Prevention of UTI

The purpose of this study is to proffer a lasting solution to the incessant outbreak of catheter-associated urinary tract infections among in-patients particularly those receiving care for spinal cord injury. The participants suggested some methods of reducing UTI on the ward.

• Educate patients and their families

It was suggested that the patients and their informal caregivers be educated on the importance of balanced diet and maintaining good hygiene

• Support for patients with spinal cord injury

Given the financial burden of spinal cord injury on patients and their families it was advised that the government come to their aid. The support could be in any form such as subsidising the cost of care.

• Training of specialised Nurses

It was advised that interested Nurses should be trained to specialise in Neurological Surgery.

• Training of new Nurses

After the changeover of Nurses in the hospital it was suggested that the newly transferred Nurses be trained by the Doctors on how to catheterise patients in a clean intermittent way. Aside from the initial training it was also suggested that they be retrained periodically in order to update their knowledge.

• Change to sterile procedure

Another suggestion is that sterile catheterisation procedure be used in place of the clean intermittent catheterization.

“…Maybe they should let us go back to sterile procedure so we will use surgical and not conform glove, we will not reuse catheter. But will the patients be able to afford it? When they can’t even afford this one that we change every week…” (IDI 1/FEMALE/CNO)

• Increase the number of staff

It was unanimously agreed that the number of personnel working on the Ward be increased in order to reduce the burden of care-giving on the healthcare providers

• Use of incentives

The need to incentivise the care of patients with spinal cord injury was also stressed. The incentive could be in form of monetary reward (salary bonus) or leave bonus, this is to motivate the caregivers and appreciate their efforts.

• Provision of medical supplies

Another advice is that the materials used for catheterisation of patients should be provided by the hospital. This is necessary given that the items provided by patients’ relations may be contaminated. Some of these opinions are contained in the excerpts next

“…May be if the hospital can provide the consumables and add it to the hospital bills. They should supply us with catheter and gloves... Maybe they should let us go back to the sterile procedure…we will not reuse catheter but will the patients be able to afford it? When they can’t even afford this one that we change every week...” (IDI 1/FEMALE/CNO 1)

This view was shared by majority of the participants. It was evident that most of the care providers were concerned about the financial implications of replacing the clean intermittent catheterisation with the sterile catheterisation procedure. They were also doubtful about the likelihood of the hospital making items used for catheterisation available.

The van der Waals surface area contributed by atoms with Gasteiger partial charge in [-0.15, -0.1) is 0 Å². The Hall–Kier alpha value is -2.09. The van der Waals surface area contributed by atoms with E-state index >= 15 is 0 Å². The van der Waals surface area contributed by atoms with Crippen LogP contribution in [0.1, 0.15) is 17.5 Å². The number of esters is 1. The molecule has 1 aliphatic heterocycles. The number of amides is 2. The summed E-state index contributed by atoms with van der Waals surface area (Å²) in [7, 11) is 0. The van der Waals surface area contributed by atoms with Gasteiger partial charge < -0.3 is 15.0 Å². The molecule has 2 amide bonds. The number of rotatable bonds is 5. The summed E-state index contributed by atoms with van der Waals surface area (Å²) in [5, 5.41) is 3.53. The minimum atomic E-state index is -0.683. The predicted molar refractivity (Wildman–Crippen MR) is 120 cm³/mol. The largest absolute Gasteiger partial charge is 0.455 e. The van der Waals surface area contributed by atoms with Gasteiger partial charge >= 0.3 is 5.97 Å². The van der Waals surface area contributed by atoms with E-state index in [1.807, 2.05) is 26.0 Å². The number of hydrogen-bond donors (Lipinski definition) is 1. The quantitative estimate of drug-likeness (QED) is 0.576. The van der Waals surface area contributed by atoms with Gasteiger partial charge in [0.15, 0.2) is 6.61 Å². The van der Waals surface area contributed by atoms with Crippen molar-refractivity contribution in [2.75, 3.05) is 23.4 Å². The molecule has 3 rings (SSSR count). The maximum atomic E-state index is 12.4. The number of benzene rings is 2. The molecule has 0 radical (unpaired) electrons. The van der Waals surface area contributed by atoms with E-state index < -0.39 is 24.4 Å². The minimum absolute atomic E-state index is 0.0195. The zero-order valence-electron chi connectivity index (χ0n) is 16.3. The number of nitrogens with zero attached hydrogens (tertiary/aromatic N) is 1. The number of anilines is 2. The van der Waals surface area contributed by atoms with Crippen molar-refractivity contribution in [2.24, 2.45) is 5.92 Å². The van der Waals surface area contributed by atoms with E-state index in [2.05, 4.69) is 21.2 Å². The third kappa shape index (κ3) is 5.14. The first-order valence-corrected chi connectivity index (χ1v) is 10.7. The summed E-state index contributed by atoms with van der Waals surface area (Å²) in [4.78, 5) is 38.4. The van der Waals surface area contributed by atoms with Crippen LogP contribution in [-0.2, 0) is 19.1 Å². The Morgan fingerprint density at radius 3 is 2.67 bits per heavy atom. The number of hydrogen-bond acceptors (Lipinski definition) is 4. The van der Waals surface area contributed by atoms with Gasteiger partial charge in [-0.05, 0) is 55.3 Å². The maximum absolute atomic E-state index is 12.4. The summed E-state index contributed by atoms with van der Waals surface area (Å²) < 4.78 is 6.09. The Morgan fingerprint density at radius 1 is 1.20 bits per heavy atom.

Spinal cord injury and the use of urinary catheter are major risk factors for UTI, hence spinal cord injured patients undergoing acute care are faced with a precarious situation. A number of behavioral factors which may be underlying the occurrence of UTI at the study site were identified. Evidence suggests that some healthcare providers did not strictly adhere to the guidelines for clean catheterisation because certain breaches did occur in the process. The Doctors questioned the expertise of newly transferred Nurses to the Ward with respect to their compliance with antisepsis procedures when catheterizing patients, while the Nurses reported that they always follow the appropriate disinfection protocol.

An interesting finding from the study is the contributions of financial burden of care-giving to the occurrence of UTI in the study site. This is due to the high rate of dependence on out-of-pocket payments for medical care in the country [8]. Out-of-pocket healthcare expenditure in a poverty-ridden society like Nigeria may endanger the entire population. Moreover, SCI patients and their families are at risk of poverty and in dire need of financial assistance [9]. Another important risk factor for UTI observed in this study is the practice of entrusting the purchase of consumables and medical supplies in the hands of patients’ relations. The possibility of contamination cannot be ruled out in such process. Moreover, this practice is an indictment on the hospital management and evidence of failure in our healthcare delivery system. Another evidence of systemic failure in the hospital is the issue of inadequate water supply and keeping patients in soiled bedding or unclean ward environment which exposes patients to grave health risks.

The nurses equally reported that all efforts directed at preventing UTI on the ward are being jeopardised by factors like inadequate personnel. Rather than proposing ways to improve on the existing procedure, the Nurses advised that it be replaced with another technique of catheterisation. They believed the problem may be caused by the reuse of catheter since they believed they always catheterize patients under their watch properly. This is contrary to another study in Swiss hospitals which observed a positive attitude among nurses towards the current practice in their facilities [10]. In conclusion, the present catheterisation procedure at the facility needs review. It can be deduced that lack of adequate monitoring of the procedure by the experienced healthcare providers could be a possible route of infection. As the findings indicate, leaving the junior or inexperienced nurses to catheterise the patients without proper supervision poses a lot of risks.